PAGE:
BARE International’s local philanthropy is Veterans Moving Forward, and this article is a perfect example of the impact of therapy dogs for our military.
‘With his gentle devotion to former President George H.W. Bush, thewon a permanent place in many Americans’ hearts. But Cliff Miller fell in love with the lab years earlier.
At just eight weeks old, the pup was chosen by Miller, his partner, Patricia Summers and their community service group, Friends of America’s VetDogs, for a very important job and gave him a name with special meaning.
“When we picked him out of the litter, his hair was closest to Captain Sullenberger’s,” Miller said.
Sully was named for the man who exhibited heroism in military and civilian life when heUS Airways Flight 1549 on the Hudson River.
“We chose Sully to honor Capt. Chesley Sullenberger, not because of his ability to save all those people in landing the plane … those particular flying skills came about when he was a United States Air Force fighter pilot,” Miller said.
America’s VetDogs, the Long Island-based charity that provides service dogs to veterans, depends on donations from ordinary people. Miller’s group of 25 volunteers raises more than anyone else.
“The Vietnam vets that were returning from combat back then were not — it was actually a disgrace the way the vets were treated,” Miller said. “And now is the opportunity that we, as a group of just friends, if they need a service dog to have a better life, we can actually do something to make that happen.”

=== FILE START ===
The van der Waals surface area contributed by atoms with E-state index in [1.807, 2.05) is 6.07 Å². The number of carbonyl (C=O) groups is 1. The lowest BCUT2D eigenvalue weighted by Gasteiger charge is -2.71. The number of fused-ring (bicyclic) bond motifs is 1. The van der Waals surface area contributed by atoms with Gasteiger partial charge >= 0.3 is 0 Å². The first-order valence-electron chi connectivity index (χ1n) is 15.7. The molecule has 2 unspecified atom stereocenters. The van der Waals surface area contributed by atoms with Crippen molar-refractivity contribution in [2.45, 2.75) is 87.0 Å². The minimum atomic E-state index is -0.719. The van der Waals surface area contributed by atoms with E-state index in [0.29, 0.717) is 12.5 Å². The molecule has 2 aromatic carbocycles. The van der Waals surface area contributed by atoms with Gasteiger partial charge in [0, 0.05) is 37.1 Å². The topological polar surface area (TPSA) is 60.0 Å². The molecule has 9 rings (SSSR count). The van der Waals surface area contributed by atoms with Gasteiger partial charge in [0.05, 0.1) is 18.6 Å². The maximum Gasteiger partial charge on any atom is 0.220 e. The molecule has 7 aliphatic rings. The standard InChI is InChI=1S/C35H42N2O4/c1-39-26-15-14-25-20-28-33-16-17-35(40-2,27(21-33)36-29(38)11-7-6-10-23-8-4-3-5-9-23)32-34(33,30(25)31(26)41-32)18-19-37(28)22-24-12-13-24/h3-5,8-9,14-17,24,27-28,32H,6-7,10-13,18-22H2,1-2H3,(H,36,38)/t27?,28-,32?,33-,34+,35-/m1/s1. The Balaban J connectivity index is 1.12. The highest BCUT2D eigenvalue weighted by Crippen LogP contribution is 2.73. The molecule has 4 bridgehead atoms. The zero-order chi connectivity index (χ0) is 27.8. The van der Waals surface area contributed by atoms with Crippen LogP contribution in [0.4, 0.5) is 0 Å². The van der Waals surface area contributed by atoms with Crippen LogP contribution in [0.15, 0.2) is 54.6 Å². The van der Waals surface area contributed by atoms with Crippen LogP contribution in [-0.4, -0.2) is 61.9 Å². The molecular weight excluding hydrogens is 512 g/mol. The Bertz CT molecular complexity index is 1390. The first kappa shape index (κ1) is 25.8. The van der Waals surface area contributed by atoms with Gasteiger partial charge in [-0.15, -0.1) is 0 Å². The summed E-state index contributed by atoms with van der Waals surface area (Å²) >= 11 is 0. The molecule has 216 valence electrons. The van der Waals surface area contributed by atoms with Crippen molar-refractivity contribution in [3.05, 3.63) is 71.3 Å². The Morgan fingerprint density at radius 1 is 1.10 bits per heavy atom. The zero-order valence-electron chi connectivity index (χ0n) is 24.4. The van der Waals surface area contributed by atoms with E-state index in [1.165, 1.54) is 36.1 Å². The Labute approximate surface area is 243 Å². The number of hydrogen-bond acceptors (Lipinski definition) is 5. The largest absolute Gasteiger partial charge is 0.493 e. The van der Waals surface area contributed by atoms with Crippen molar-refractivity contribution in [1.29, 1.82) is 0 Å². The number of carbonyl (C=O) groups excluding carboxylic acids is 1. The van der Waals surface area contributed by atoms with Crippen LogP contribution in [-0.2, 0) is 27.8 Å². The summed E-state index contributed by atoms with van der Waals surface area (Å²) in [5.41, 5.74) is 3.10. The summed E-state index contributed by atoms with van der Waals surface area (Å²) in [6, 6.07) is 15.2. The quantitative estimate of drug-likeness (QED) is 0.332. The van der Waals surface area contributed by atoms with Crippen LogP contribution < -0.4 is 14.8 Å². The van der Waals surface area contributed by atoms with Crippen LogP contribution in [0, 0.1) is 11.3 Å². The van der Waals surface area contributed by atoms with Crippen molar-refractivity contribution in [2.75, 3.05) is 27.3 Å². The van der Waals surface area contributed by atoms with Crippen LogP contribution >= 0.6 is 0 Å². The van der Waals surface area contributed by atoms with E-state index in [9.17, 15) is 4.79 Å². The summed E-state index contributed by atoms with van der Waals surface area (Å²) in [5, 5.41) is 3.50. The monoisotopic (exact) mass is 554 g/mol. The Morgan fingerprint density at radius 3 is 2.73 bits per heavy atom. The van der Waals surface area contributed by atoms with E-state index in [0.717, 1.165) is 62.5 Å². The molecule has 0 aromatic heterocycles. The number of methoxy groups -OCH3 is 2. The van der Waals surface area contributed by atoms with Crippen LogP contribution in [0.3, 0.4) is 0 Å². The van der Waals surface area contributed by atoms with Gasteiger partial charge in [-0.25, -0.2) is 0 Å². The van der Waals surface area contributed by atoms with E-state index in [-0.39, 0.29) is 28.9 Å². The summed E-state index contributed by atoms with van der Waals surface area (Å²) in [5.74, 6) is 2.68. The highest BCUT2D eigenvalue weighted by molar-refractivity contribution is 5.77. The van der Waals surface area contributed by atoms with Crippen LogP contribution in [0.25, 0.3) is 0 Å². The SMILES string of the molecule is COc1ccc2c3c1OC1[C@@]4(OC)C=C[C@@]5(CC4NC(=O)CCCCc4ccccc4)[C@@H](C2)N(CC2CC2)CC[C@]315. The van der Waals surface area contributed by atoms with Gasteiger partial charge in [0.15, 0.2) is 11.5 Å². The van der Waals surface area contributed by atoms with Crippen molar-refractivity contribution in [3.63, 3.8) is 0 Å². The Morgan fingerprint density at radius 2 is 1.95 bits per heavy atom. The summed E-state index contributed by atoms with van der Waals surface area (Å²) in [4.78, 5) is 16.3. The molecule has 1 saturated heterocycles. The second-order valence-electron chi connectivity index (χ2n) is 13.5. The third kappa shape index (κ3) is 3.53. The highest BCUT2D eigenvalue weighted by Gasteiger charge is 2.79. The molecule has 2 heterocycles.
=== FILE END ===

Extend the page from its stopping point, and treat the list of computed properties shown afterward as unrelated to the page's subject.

Men and women like Sharon Rinier, a nurse for 27 years who treated 9/11 victims. Soon after, she enlisted herself in the army and was assigned to an emergency room in Baghdad.
“We were having rockets and mortar lobbed in all the time,” she said. “I think it hits you a little bit later. You just become almost robotic to what’s going on.”
After 10 years in the United States Army, Rinier decided it was time to hang up her uniform and try to return to civilian life. That was not as easy as it sounds. She was placed in the warrior transition battalion in Bethesda because of a suicide attempt. Rinier struggled to function. Going out in public made her anxious. Sleep eluded her or was interrupted by night terrors. But a chance hospital encounter changed her life.
“One of the Boston bombing victims, Marc Fucarile, was at Walter Reed. He had a dog, Comrade, and he just kept coming to me … I just said, ‘I think that’s what I need,'” Rinier said.
Easier said than done. Vet dogs cost upwards of $60,000 to raise, train and care for. But she was determined.
“I wanted a dog but little did I know I was getting better because I was working towards this dog,” she said. “It was about four months after I actually retired out of the army that I got the phone call, and I was like, ‘Oh my God, I’m getting a dog.'”
That dog is Eddie. The four-year-old brindle Labrador never leaves her side.
“I could not believe that this was possible, but I have night terrors and Eddie interrupted my night terror the first night I had him and I was like in tears the next day,” she said. “If he did nothing else for me but that, life was going to be great.”
Eddie has opened up the world to her again, getting Sharon out of the house and into social situations — something she never thought she would be able to do.
As for Sully, he now works at the same hospital where a service dog showed Rinier there might be a way out of her PTSD. Sully is now a part of a team of rehabilitation dogs at Walter Reed Medical Center in Bethesda, Maryland.
Sully and the other dogs also help military beneficiaries like 11-year-old Camden McAlpine, who was diagnosed with a rare immunity disease.
“It just makes you feel a lot happier to have a dog just with you,” McAlpine said.’